Robert Griffin and Jay Gruden might not be together for much longer.
If you wondered just how bad the relationship between Redskins coach Jay Gruden and now-backup quarterback Robert Griffin III is, the Washington Post's Jason Reid reveals that it's basically broken. And probably unfixable.
In his story, Reid writes that Gruden is done with Griffin and wants him off the team. It's unclear if owner Daniel Snyder and general manager Bruce Allen agree with Gruden and will back him, but it also seems clear that Griffin's tenure with the team is shaky at best.
"Through three preseason games and five starts in the regular season, Gruden has seen enough to realize that Griffin is at best a long-term project as a pocket passer. Griffin was too deliberate reading defenses, displayed poor footwork and an alarming lack of pocket presence for a signal-caller in his third NFL season.
Also, Gruden's assessment goes deeper than Griffin's play. He has major concerns about Griffin's decision making off the field, which has come to light through conversations with team officials at Redskins Park.
To Gruden, Griffin seemed more concerned about enhancing his brand than about honing his pocket skills. Often, Gruden rolled his eyes after being informed about the life lessons the 24-year-old offered on social media. Gruden became frustrated that Griffin, even after Gruden benched him, failed to acknowledge his role in his failure."
While former coach Mike Shanahan's future was leveraged to Griffin's success, that doesn't seem to be the case with Gruden. And if Snyder would keep Griffin on the team and discard Gruden in the process, that's probably something Gruden would want to know immediately. Which is probably why this feels like a necessary power move for the first-year coach.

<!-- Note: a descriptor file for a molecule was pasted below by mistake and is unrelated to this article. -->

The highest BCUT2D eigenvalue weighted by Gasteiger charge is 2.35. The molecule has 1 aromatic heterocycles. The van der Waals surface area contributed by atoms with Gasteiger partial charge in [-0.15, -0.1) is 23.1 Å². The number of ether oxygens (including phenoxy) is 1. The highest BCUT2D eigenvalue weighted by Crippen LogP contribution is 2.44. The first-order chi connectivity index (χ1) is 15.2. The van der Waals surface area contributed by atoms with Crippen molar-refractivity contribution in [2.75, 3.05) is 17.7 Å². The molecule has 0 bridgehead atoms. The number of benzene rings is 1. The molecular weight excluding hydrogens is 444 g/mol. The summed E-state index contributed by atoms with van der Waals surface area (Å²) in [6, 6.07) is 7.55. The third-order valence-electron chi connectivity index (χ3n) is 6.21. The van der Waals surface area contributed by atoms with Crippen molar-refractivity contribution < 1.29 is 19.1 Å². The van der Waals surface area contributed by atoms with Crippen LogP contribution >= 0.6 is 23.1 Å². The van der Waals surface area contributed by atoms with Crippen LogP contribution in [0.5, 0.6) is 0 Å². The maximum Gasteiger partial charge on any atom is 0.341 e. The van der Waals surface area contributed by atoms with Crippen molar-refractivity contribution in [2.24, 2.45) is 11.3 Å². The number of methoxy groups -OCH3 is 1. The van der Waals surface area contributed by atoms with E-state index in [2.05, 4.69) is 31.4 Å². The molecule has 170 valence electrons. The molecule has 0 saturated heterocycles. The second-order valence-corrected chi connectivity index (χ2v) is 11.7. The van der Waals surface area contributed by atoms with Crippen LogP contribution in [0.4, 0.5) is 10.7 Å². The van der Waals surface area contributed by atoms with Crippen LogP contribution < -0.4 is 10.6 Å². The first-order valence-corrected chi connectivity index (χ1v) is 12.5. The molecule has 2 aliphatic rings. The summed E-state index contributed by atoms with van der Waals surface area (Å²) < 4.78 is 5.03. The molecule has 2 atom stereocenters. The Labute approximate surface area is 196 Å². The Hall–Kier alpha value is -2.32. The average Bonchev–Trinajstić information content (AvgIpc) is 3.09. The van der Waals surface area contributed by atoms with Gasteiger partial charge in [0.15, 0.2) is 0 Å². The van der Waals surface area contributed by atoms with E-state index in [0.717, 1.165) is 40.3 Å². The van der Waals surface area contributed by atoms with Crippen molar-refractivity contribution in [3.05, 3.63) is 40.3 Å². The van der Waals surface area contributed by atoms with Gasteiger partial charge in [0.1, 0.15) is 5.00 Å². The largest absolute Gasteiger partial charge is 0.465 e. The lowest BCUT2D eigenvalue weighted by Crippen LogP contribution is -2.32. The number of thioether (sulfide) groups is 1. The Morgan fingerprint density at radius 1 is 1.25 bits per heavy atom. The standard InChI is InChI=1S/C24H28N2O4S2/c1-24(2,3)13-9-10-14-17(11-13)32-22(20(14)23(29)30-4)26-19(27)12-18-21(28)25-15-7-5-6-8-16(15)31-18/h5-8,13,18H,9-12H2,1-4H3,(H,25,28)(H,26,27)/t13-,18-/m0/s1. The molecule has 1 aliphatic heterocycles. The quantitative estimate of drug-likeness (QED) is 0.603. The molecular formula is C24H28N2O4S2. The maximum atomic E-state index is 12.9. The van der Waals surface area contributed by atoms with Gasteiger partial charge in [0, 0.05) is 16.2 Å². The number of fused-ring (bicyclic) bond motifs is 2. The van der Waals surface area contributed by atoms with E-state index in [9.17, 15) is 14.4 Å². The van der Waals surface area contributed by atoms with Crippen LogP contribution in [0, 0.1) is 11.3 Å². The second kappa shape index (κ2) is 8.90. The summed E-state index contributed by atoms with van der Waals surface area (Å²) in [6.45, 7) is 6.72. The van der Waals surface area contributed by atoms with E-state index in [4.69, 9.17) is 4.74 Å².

"Considering Gruden's firm stance, though, trading Griffin is the logical option," Reid writes. "And if Snyder and Allen drag their feet or tell Gruden he must give Griffin one more chance, then Gruden may have to come up with an exit strategy even faster than Mike Shanahan did."
So, it seems that the Redskins options are one of the following:
1) Get rid of Griffin and almost certainly lose in the process, because there's little chance they could recoup enough for the loss of Griffin to make the team's original pursuit of him (trading much of its future in order to draft him No. 2 overall) worth it.
2) Keep Griffin and possibly get rid of Gruden. That's not a palatable option, because it again would set the Redskins back as they try to turn around the franchise. For one, it's unlikely a high-profile coach would want to wade into the Washington mess. And for two, the divisive Griffin still would be on the team.
Neither way is a winning strategy, but to me, No. 1 seems like the best option. For the team and perhaps even for Griffin, who should get the opportunity to resurrect his career elsewhere. - cbs sports